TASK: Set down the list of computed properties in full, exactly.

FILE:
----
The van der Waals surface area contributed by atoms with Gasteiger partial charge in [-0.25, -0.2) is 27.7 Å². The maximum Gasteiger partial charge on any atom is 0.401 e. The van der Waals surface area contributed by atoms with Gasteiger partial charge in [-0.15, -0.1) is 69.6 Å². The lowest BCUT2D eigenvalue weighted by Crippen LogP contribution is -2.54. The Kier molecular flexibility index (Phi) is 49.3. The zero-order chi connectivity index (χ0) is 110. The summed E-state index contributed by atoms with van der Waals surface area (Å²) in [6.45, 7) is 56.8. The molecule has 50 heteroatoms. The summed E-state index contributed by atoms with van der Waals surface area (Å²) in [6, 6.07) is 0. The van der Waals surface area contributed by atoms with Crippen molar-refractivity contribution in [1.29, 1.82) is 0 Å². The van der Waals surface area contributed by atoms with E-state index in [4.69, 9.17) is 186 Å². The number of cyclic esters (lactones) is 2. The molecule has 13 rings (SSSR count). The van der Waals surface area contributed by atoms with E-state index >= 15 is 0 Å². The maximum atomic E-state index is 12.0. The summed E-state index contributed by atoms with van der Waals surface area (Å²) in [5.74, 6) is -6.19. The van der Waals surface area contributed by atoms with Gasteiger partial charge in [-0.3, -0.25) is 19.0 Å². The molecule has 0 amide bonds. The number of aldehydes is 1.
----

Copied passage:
The van der Waals surface area contributed by atoms with Gasteiger partial charge in [-0.25, -0.2) is 27.7 Å². The maximum Gasteiger partial charge on any atom is 0.401 e. The van der Waals surface area contributed by atoms with Gasteiger partial charge in [-0.15, -0.1) is 69.6 Å². The lowest BCUT2D eigenvalue weighted by Crippen LogP contribution is -2.54. The Kier molecular flexibility index (Phi) is 49.3. The zero-order chi connectivity index (χ0) is 110. The summed E-state index contributed by atoms with van der Waals surface area (Å²) in [6.45, 7) is 56.8. The molecule has 50 heteroatoms. The summed E-state index contributed by atoms with van der Waals surface area (Å²) in [6, 6.07) is 0. The van der Waals surface area contributed by atoms with Crippen molar-refractivity contribution in [1.29, 1.82) is 0 Å². The van der Waals surface area contributed by atoms with E-state index in [4.69, 9.17) is 186 Å². The number of cyclic esters (lactones) is 2. The molecule has 13 rings (SSSR count). The van der Waals surface area contributed by atoms with E-state index >= 15 is 0 Å². The maximum atomic E-state index is 12.0. The summed E-state index contributed by atoms with van der Waals surface area (Å²) in [5.74, 6) is -6.19. The van der Waals surface area contributed by atoms with Gasteiger partial charge in [-0.3, -0.25) is 19.0 Å². The molecule has 0 amide bonds. The number of aldehydes is 1.